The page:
The Bible, the Gita or the Koran may tell you to love your neighbour, but the fact is that you do not love. Now, when you face that fact, what happens? What happens when you are aware that you are not loving, and being aware of that fact, do not offer explanations or give causes as to why you do not love? It is very clear. You are left with the naked fact that you do not love, that you feel no compassion. The contemptuous way you talk to others, the respect you show to your boss, the deep, reverential salute with which you greet your guru, your pursuit of power, your identification with a country, your seeking – all this indicates that you do not love. If you start from there you can do something. If you are blind and really know it, if you do not imagine you can see, what happens? You move slowly, you touch, you feel; a new sensitivity comes into being. Similarly, when I know that I have no love, and do not pretend to love, when I am aware of the fact that I have no compassion and do not pursue the ideal, then with the facing of that fact there comes a different quality; and it is this quality that saves the world, not organized religion or a clever ideology. It is when the heart is empty that the things of the mind fill it; and the things of the mind are the explanations of that emptiness, the words that describe its causes.
So, if you really want to stop wars, if you really want to put an end to this conflict within society, you must face the fact that you do not love. You may go to a temple and offer flowers to a stone image, but that will not give the heart this extraordinary quality of compassion and love, which comes only when the mind is quiet, and not greedy or envious. When you are aware of the fact that you have no love, and do not run away from it by trying to explain it, or find its cause, then that very awareness begins to do something; it brings gentleness, a sense of compassion. Then there is a possibility of creating a world totally different from this chaotic and brutal existence which we now call life.
Krishnamurti in Bombay 1956, Talk 5
AUDIO: Knowing what love is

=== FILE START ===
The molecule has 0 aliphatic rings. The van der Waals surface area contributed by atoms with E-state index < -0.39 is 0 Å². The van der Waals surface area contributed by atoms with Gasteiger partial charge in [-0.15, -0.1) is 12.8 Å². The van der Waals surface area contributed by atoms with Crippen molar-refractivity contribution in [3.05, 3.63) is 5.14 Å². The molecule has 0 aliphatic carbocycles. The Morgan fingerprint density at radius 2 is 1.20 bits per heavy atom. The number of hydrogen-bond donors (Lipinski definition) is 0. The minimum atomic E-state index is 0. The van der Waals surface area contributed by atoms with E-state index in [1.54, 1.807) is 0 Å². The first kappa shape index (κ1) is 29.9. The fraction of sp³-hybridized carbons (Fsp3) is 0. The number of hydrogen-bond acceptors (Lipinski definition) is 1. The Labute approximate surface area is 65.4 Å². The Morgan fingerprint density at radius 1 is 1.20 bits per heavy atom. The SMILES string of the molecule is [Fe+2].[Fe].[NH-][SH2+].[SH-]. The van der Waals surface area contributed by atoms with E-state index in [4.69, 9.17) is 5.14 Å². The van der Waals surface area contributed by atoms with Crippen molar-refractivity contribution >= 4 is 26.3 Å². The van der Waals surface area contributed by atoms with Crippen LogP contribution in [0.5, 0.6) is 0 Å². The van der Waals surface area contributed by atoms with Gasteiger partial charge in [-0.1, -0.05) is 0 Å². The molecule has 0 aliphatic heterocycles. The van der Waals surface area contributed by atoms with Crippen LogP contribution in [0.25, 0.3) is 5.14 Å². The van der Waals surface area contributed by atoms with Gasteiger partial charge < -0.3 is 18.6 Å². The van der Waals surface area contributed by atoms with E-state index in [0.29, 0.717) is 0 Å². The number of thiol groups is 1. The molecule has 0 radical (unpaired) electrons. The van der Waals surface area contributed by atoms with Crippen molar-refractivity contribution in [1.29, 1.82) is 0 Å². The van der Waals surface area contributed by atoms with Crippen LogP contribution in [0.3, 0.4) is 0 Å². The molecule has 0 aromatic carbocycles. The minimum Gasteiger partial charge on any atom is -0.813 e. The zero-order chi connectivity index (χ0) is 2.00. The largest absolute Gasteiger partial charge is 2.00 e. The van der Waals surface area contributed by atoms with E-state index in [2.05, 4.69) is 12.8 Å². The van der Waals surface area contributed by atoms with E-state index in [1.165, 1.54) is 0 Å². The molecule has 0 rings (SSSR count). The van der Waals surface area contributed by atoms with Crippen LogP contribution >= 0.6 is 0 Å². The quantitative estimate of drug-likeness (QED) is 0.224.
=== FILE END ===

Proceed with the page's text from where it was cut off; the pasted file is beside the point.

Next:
Our hearts are filled with the things of the mind
Krishnamurti in Ojai 1949, Talk 2
Ideas about love
Two young men had come from the town nearby. They came in smiling but rather shyly, their manner hesitantly respectful. Once seated, they soon forgot their shyness, and one asked, ‘May I ask a question, sir?’
‘What is love? There are so many ideas about what love should be, that it is all rather confusing.’
What sort of ideas?
‘That love shouldn’t be passionate or lustful; that one should love one’s neighbour as oneself; that one should love one’s father and mother; that love should be the impersonal love of God. Everyone gives an opinion according to their fancy.’
Apart from the opinions of others, what do you think? Have you opinions about love too?
‘It is difficult to put into words what one feels,’ replied the second one. ‘I think love must be universal; one must love all, without prejudice. It is prejudice that destroys love; it is class consciousness that creates barriers and divides people. The sacred books say that we must love one another and not be personal or limited in our love, but sometimes we find this very difficult.’
‘To love God is to love all,’ added the first one. ‘There is only divine love; the rest is carnal, personal. This physical love prevents divine love, and without divine love, all other love is barter and exchange. Love is not sensation. Sexual sensation must be checked, disciplined; that is why I’m against birth control. Physical passion is destructive; through chastity lies the way to God.’